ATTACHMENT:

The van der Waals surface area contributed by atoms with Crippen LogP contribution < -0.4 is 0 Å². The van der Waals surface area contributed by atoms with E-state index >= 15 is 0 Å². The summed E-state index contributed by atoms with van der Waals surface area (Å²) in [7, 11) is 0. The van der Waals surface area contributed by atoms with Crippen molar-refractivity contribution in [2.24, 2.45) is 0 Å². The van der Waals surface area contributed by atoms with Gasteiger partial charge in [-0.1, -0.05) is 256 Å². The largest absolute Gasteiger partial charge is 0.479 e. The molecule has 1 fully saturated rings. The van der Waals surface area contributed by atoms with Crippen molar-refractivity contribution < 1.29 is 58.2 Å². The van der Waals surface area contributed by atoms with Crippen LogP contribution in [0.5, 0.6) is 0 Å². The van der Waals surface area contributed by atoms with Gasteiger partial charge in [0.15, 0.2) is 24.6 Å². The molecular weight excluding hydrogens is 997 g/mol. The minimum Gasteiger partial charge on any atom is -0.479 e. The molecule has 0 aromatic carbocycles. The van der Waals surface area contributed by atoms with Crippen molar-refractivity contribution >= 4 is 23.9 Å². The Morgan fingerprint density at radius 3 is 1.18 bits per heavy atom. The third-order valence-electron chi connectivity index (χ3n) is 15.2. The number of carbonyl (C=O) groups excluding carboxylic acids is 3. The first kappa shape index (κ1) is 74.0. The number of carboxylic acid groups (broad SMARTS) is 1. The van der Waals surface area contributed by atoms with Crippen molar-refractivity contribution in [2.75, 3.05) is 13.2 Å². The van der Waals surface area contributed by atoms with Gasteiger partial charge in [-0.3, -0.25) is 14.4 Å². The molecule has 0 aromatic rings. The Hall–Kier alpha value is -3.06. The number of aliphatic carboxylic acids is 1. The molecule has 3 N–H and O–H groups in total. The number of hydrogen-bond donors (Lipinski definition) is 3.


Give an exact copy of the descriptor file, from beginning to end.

The van der Waals surface area contributed by atoms with Crippen LogP contribution < -0.4 is 0 Å². The van der Waals surface area contributed by atoms with E-state index >= 15 is 0 Å². The summed E-state index contributed by atoms with van der Waals surface area (Å²) in [7, 11) is 0. The van der Waals surface area contributed by atoms with Crippen molar-refractivity contribution in [2.24, 2.45) is 0 Å². The van der Waals surface area contributed by atoms with Gasteiger partial charge in [-0.1, -0.05) is 256 Å². The largest absolute Gasteiger partial charge is 0.479 e. The molecule has 1 fully saturated rings. The van der Waals surface area contributed by atoms with Crippen molar-refractivity contribution < 1.29 is 58.2 Å². The van der Waals surface area contributed by atoms with Crippen LogP contribution in [0.5, 0.6) is 0 Å². The van der Waals surface area contributed by atoms with Gasteiger partial charge in [0.15, 0.2) is 24.6 Å². The molecular weight excluding hydrogens is 997 g/mol. The minimum Gasteiger partial charge on any atom is -0.479 e. The molecule has 0 aromatic carbocycles. The van der Waals surface area contributed by atoms with Crippen molar-refractivity contribution >= 4 is 23.9 Å². The Morgan fingerprint density at radius 3 is 1.18 bits per heavy atom. The third-order valence-electron chi connectivity index (χ3n) is 15.2. The number of carbonyl (C=O) groups excluding carboxylic acids is 3. The first kappa shape index (κ1) is 74.0. The number of carboxylic acid groups (broad SMARTS) is 1. The van der Waals surface area contributed by atoms with Crippen molar-refractivity contribution in [2.75, 3.05) is 13.2 Å². The van der Waals surface area contributed by atoms with Gasteiger partial charge in [-0.3, -0.25) is 14.4 Å². The molecule has 0 aromatic rings. The Hall–Kier alpha value is -3.06. The number of aliphatic carboxylic acids is 1. The molecule has 3 N–H and O–H groups in total. The number of hydrogen-bond donors (Lipinski definition) is 3.